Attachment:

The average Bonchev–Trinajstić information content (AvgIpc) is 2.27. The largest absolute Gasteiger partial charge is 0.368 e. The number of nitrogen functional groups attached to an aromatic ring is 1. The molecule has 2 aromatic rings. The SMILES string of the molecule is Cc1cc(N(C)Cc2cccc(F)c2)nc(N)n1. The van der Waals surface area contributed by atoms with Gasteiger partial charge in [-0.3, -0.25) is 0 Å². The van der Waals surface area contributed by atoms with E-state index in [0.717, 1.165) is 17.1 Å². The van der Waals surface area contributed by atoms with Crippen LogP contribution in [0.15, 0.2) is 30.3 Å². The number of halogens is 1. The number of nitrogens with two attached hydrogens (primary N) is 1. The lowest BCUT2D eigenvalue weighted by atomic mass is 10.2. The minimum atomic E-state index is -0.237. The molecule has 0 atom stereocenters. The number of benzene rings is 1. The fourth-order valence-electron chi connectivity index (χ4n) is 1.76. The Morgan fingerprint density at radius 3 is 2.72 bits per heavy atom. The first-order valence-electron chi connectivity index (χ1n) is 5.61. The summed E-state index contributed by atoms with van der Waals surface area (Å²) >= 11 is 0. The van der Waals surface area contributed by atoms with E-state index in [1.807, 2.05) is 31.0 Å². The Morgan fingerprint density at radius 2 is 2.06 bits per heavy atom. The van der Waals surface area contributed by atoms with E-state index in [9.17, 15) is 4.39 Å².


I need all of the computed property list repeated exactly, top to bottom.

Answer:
The average Bonchev–Trinajstić information content (AvgIpc) is 2.27. The largest absolute Gasteiger partial charge is 0.368 e. The number of nitrogen functional groups attached to an aromatic ring is 1. The molecule has 2 aromatic rings. The SMILES string of the molecule is Cc1cc(N(C)Cc2cccc(F)c2)nc(N)n1. The van der Waals surface area contributed by atoms with Gasteiger partial charge in [-0.3, -0.25) is 0 Å². The van der Waals surface area contributed by atoms with E-state index in [0.717, 1.165) is 17.1 Å². The van der Waals surface area contributed by atoms with Crippen LogP contribution in [0.15, 0.2) is 30.3 Å². The number of halogens is 1. The number of nitrogens with two attached hydrogens (primary N) is 1. The lowest BCUT2D eigenvalue weighted by atomic mass is 10.2. The minimum atomic E-state index is -0.237. The molecule has 0 atom stereocenters. The number of benzene rings is 1. The fourth-order valence-electron chi connectivity index (χ4n) is 1.76. The Morgan fingerprint density at radius 3 is 2.72 bits per heavy atom. The first-order valence-electron chi connectivity index (χ1n) is 5.61. The summed E-state index contributed by atoms with van der Waals surface area (Å²) >= 11 is 0. The van der Waals surface area contributed by atoms with E-state index in [1.807, 2.05) is 31.0 Å². The Morgan fingerprint density at radius 2 is 2.06 bits per heavy atom. The van der Waals surface area contributed by atoms with E-state index in [9.17, 15) is 4.39 Å².